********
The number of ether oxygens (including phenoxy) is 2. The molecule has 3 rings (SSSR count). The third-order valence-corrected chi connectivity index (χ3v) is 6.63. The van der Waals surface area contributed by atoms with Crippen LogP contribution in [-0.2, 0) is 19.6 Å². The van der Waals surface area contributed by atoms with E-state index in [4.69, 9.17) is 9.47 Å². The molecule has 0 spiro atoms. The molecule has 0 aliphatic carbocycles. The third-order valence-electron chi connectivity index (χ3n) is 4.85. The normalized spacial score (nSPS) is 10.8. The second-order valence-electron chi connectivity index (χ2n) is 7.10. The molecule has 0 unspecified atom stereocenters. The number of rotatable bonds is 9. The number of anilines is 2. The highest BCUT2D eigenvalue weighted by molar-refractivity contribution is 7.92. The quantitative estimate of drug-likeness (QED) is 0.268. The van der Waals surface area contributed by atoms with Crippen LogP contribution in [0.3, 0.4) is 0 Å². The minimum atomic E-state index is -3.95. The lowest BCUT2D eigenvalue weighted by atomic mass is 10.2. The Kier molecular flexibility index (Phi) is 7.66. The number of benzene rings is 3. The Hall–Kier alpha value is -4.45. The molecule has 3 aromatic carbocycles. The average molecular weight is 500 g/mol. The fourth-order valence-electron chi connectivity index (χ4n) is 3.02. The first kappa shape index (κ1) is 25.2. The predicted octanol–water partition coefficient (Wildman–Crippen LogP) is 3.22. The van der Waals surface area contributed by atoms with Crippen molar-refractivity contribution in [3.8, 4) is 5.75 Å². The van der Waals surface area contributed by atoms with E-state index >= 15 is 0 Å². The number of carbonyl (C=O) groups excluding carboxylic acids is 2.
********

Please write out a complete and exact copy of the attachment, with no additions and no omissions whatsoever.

The number of ether oxygens (including phenoxy) is 2. The molecule has 3 rings (SSSR count). The third-order valence-corrected chi connectivity index (χ3v) is 6.63. The van der Waals surface area contributed by atoms with Crippen LogP contribution in [-0.2, 0) is 19.6 Å². The van der Waals surface area contributed by atoms with E-state index in [4.69, 9.17) is 9.47 Å². The molecule has 0 spiro atoms. The molecule has 0 aliphatic carbocycles. The third-order valence-electron chi connectivity index (χ3n) is 4.85. The normalized spacial score (nSPS) is 10.8. The second-order valence-electron chi connectivity index (χ2n) is 7.10. The molecule has 0 unspecified atom stereocenters. The number of rotatable bonds is 9. The number of anilines is 2. The highest BCUT2D eigenvalue weighted by molar-refractivity contribution is 7.92. The quantitative estimate of drug-likeness (QED) is 0.268. The van der Waals surface area contributed by atoms with Crippen LogP contribution in [0.3, 0.4) is 0 Å². The minimum atomic E-state index is -3.95. The lowest BCUT2D eigenvalue weighted by atomic mass is 10.2. The Kier molecular flexibility index (Phi) is 7.66. The number of benzene rings is 3. The Hall–Kier alpha value is -4.45. The molecule has 3 aromatic carbocycles. The average molecular weight is 500 g/mol. The fourth-order valence-electron chi connectivity index (χ4n) is 3.02. The first kappa shape index (κ1) is 25.2. The predicted octanol–water partition coefficient (Wildman–Crippen LogP) is 3.22. The van der Waals surface area contributed by atoms with Crippen molar-refractivity contribution in [3.8, 4) is 5.75 Å². The van der Waals surface area contributed by atoms with E-state index >= 15 is 0 Å². The number of carbonyl (C=O) groups excluding carboxylic acids is 2.